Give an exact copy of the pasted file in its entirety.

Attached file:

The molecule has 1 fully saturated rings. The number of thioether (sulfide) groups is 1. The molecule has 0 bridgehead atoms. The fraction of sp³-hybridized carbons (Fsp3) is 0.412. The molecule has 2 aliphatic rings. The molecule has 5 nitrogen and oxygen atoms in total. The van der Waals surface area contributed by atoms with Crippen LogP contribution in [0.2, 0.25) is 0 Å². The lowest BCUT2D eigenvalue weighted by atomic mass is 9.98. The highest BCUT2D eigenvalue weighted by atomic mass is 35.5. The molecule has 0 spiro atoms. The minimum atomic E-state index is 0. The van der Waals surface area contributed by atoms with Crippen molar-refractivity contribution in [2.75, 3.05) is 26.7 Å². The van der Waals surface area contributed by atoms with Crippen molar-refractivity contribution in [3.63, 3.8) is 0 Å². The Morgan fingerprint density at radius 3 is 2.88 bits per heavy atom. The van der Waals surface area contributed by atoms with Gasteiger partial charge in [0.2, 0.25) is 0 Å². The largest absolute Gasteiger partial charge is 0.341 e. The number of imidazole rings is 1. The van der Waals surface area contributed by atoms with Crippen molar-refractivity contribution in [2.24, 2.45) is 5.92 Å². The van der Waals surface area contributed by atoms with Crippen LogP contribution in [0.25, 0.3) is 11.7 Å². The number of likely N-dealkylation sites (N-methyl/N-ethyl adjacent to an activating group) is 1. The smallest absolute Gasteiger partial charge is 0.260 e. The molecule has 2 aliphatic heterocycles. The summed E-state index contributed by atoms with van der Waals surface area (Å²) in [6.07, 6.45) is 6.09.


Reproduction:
The molecule has 1 fully saturated rings. The number of thioether (sulfide) groups is 1. The molecule has 0 bridgehead atoms. The fraction of sp³-hybridized carbons (Fsp3) is 0.412. The molecule has 2 aliphatic rings. The molecule has 5 nitrogen and oxygen atoms in total. The van der Waals surface area contributed by atoms with Crippen LogP contribution in [0.2, 0.25) is 0 Å². The lowest BCUT2D eigenvalue weighted by atomic mass is 9.98. The highest BCUT2D eigenvalue weighted by atomic mass is 35.5. The molecule has 0 spiro atoms. The minimum atomic E-state index is 0. The van der Waals surface area contributed by atoms with Crippen molar-refractivity contribution in [2.75, 3.05) is 26.7 Å². The van der Waals surface area contributed by atoms with Crippen molar-refractivity contribution in [3.63, 3.8) is 0 Å². The Morgan fingerprint density at radius 3 is 2.88 bits per heavy atom. The van der Waals surface area contributed by atoms with Gasteiger partial charge in [0.2, 0.25) is 0 Å². The largest absolute Gasteiger partial charge is 0.341 e. The number of imidazole rings is 1. The van der Waals surface area contributed by atoms with Crippen molar-refractivity contribution in [2.24, 2.45) is 5.92 Å². The van der Waals surface area contributed by atoms with Crippen LogP contribution in [0.25, 0.3) is 11.7 Å². The number of likely N-dealkylation sites (N-methyl/N-ethyl adjacent to an activating group) is 1. The smallest absolute Gasteiger partial charge is 0.260 e. The molecule has 2 aliphatic heterocycles. The summed E-state index contributed by atoms with van der Waals surface area (Å²) in [6.07, 6.45) is 6.09.